bake cookies

for the PTA?

Would you care

If you were ignored,


Sels in distress

Too weak

To open a jar

So you open

Your legs

And squeeze out

Five watermelons

Through a straw.

My sisters,

Who would you be

If you didn’t buy

Into it all?

Might you be strong,




If you didn’t depend

On anyone

For your identity?

Might you know

Who you are

If the leeches

Didn’t suck

Your strength

So you’d believe

You live to cling

To their superiority?

Who would you be,

My sisters,

If you said,

“Check, please.”

The second poem, “Scorpion,” is unfinished in its rough draft. It came to me when I was pissed at someone and I imagined emotional scars becoming the shell and pincers of a scorpion.


My back


Scarred into


My scared



I raise

My arms

To guard


The scars grow


Weigh me

And I can’t stand.

I give in

I crawl

I scurry

My arms curved

In nimbus

Before me

Become pinchers

No shield

No armor



Give poison back

There you go. I’m thinking they might be better spoken, and I’ll be starting a web series on Film Annex where I do just that, as well as give writer tips. I’ll post when there’s an episode to watch.

A Poem I Just Wrote: I Could Not See

This just came to me about three minutes ago, so I thought I’d type it out. Here it is.


I Could Not See


I could not see

what there was

to see

Until I saw

what was in front

of me


And once I saw

I saw all

that could be…




what could be


A Short Story: “Waiting”

Here’s a little tale I wrote in about 15 minutes (you’ll either be very impressed or not surprised once you read the story). I am a girl, and proud of it, but my protagonist is a guy for this one. I do hope you enjoy it and thanks for reading it. This one is titled “Waiting.”



He stood in front of the refridgerator, his arms folded over his chest, his right index finger played with his lower lip as he looked at me like I was a Chinese buffet. It made me feel weird, like he thought I looked delicious or something. Hey, I’ve known him since the first grade, and I’d wondered when we’d be having this conversation, so I had my reaction well-practiced.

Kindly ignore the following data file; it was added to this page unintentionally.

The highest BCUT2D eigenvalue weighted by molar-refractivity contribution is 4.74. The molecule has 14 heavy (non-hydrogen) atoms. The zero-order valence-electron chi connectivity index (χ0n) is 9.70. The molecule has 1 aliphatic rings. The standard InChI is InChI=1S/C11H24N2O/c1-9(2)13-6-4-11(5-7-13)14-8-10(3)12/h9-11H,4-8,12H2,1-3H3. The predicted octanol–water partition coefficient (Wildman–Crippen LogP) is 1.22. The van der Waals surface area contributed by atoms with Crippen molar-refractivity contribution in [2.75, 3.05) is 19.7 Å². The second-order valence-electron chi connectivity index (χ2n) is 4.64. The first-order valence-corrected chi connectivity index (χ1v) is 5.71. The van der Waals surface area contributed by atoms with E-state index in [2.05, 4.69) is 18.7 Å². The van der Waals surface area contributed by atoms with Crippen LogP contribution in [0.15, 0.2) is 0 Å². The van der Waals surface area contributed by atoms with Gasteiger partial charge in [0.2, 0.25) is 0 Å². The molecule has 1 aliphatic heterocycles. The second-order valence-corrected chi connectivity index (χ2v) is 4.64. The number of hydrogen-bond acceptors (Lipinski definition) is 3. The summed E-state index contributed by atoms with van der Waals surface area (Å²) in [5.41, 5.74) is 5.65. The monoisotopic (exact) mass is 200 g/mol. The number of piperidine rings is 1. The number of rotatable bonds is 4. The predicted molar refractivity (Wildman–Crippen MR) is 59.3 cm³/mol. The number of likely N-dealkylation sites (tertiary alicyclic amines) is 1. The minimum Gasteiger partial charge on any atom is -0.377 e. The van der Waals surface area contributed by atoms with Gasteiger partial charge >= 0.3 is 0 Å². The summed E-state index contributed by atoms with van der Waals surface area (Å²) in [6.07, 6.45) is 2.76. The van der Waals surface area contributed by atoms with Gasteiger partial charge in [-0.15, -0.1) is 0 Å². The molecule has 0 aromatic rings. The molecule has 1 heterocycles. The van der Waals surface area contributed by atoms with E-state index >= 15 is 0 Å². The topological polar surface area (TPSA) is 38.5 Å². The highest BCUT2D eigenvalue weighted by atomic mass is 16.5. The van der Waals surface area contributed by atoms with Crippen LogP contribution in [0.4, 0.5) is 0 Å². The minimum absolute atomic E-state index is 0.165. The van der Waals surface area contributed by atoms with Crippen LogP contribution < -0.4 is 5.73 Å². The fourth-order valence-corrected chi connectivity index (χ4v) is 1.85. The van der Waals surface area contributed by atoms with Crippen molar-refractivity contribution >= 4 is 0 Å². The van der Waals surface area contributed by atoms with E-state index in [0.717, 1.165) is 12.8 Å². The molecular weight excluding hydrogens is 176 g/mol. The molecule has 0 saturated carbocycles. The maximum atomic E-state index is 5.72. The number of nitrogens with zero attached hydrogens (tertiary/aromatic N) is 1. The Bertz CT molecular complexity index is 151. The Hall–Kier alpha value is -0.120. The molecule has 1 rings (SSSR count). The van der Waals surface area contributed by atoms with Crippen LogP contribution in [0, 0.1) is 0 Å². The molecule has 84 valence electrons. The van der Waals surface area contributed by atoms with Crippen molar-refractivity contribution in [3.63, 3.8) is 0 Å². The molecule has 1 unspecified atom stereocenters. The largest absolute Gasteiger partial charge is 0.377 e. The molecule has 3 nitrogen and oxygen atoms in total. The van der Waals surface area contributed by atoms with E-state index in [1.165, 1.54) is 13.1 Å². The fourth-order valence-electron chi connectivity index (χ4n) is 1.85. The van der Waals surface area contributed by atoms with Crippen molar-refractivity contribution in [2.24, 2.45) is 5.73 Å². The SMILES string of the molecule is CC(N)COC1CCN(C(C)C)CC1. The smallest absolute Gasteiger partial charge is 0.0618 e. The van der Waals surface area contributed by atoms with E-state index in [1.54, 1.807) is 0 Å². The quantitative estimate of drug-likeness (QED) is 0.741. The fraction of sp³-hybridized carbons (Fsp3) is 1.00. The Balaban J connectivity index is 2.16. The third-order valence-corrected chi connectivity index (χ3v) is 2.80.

Whatever floats your boat, Bud. Just don’t be checkin’ out my ass.

Jeff smiled. Well, his mouth twitched a little, anyway. He darted his eyes to the recliner, like he was telling me to sit down. It was my Plan A, anyhow, so I flopped in the chair and propped my feet on the coffee table.

“Where ya been, dude?” I tried to sound casual, but Jeff was seriously sucking the air out of the place.

“I have been…gone,” he said. His voice was low, steady, not at all the make you jump outta your seat voice he’d always had.

“Yeah,” I said. “So, Jeff…”

“It is Armando, now.”

“Whatever, dude. No really where ya been?”

Jeff, or Armando, walked over to the small window over the washer and dryer. He looked out, like he was looking for something. He had this sort of peaceful look on his face, like he knew something he really wanted was close. I walked over to the fridge and grabbed a couple of bottle necks. He turned and watched me, but he shook his head and waved away the beer I’d offered him. More for me.

He turned back to the window as I flopped back into the recliner and opened one of the beers. I gulped down a greedy swig, then watched him. He was so still. I could swear he wasn’t breathing.

His mouth twitched again. He closed his eyes.

I couldn’t take it. Jeff’s jokes were legendary, but he could never wait this long for the punchline.

“Hey, Jeff…”


He wheeled on me. I could swear I saw red in his eyes. I’d never seen him so pissed. I didn’t care if it made me look like a wuss, I folded my legs up in the recliner and put my hands up. My beer fell to the floor and spilled, I’m sorry to say.